In a second phase, the complexity of home-help grew. Some elderly had more physical, economic and intellectual resources than just a few years ago. They could enter into new role obligations with friends, weak elderly persons or grandchildren for example. Other elderly stayed in their homes in a more week condition than before because they could no longer easily be accepted as residents in old age homes. The weaker elderly required more intensive, professional care than was possible for the traditional home-helper (the "housewife"). Furthermore, the "housewife" disappeared as a role identity for the home-helper, as women's relationship to the labour market grew more complex during the1960s. Home-helpers were thus to become better trained (building a professional role), they were organised in a different way with own office, real colleagues and collective organisation of work in groups.

In a third phase, the complexity of home-help grew once again, first of all because of a growing complexity of the welfare state. The procedure for the allocation of home-help became more systematic, with a legal requirement for written consideration of cases and attempts by the municipalities to create a more standardised "language" for dealing with home-help services. In 1995 elected committees of the elderly (ældreråd) and committees taking care of complaints (klageråd) became obligatory for the municipalities. Several municipalities started to distinguish explicitly between the "ordering" of services (allocation procedures) and the "carrying out" of services. Most municipalities took into use new computer-based administration programmes to streamline services and be able to document labour. A service plan was required from the municipalities, and firm plans and strategic plans were often required.

The evolution of home-help can be understood as a story about innovation through deviant behaviours of elderly and home-helpers resulting from a growing complexity within and around care for the elderly. The growing complexity also led to a differentiation of different arenas that tended to upgrade different expectational forms. In the first phase, there was no clear distinction between front stage and back stage, role and person expectations. A differentiation between front and back emerged in the second phase, when the elderly's home (front) and the office of the home-helpers (back) were clearer distinguished from each other and home-help became a professional occupation or role in its own right (different from "housewife"). In the third phase, the management of home-help at the strategic and organisational level became more important.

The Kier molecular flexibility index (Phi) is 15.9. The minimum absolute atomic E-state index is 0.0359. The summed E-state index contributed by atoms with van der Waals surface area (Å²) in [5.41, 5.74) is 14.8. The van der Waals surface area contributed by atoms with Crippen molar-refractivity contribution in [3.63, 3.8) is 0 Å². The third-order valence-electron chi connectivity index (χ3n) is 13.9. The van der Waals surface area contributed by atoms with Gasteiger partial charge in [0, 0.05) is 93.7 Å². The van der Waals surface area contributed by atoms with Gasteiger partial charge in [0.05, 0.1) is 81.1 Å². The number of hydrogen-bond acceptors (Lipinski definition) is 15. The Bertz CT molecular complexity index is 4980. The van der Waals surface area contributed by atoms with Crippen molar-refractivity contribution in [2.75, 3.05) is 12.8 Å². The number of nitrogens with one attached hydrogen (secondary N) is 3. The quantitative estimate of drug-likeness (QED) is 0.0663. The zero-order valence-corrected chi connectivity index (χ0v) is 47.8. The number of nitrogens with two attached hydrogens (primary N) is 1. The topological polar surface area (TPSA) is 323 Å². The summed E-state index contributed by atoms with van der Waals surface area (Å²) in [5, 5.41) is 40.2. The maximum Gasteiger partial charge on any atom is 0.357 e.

The evolution of home-help along these lines makes it today both more easy and more difficult to change. At the level of the subsystems, it becomes more easy to detect an unexpected behaviour (for example a special preference of a specific elderly person). But at the level of the organisation as a whole, it becomes more difficult to communicate across the various subsystems about a deviant behaviour. This is where the manager comes in. New forms of middle management have been launched such as "team management" or "group management" in order to facilitate communication.

Home-helpers distinguish between at least three forms of middle management that we can call front management, back management and entrepreneurial management. Front management is the most archaic form. The manager focuses on the performance front stage in the homes of the elderly. Back management is a more recent form. The manager seeks to protect back stage, makes use of specific person competencies, listens to employees, canalises their ideas upwards in the organisation. Entrepreneurial management is the most recent form. The manager spends more time on strategic issues. She seeks to regenerate the role and person expectations of the home-helper by "living out" the strategy and convincing others to do so as well. This entrepreneurial role appears to be very time-consuming and stressing for the manager.

A crucial problem for home-help today is thus to connect the different subarenas of action through some kind of management participation in communications. Entrepreneurial management is obviously helpful, but difficult to instrumentalise, since the entrepreneur per definition is tied to her own person expectations and personal competencies (but as such, the entrepreneur can be considered a role at the strategic level). Front and back management is easier to establish, because these management roles have their point of view and loyalty more strongly deposited in a subsystem that they build on But, as mentioned, they may tend not to facilitate communication across the subarenas

Recruitment of entrepreneurs as managers may become more important because of the differentiation between the subsystems of a firm and the need for them to "communicate about each others communication". This creates a more dynamic situation at the labour market with an upgrading of person-oriented forms of expectation and individual competencies. Today, middle managers are the ones who must have personal charisma rather than top managers who are supposed to work with strategic programs.


Fuglsang, Lars (forthcoming). Management problems in welfare services: The role of the "social entrepreneur" in home-help for the elderly, the Valby case. In Scandinavian Journal of Management (forthcoming).
Goffman, Erving (1959): The Presentation of Self in Everyday Life. Garden City, NY: Doubleday.
Lave, Jean & Wenger, Etienne (1991). Situated learning. Legitimate peripheral participation. Cambridge University Press, 1991
Luhmann, Niklas (1995, 1984). Social systems. Calif.: Stanford University Press.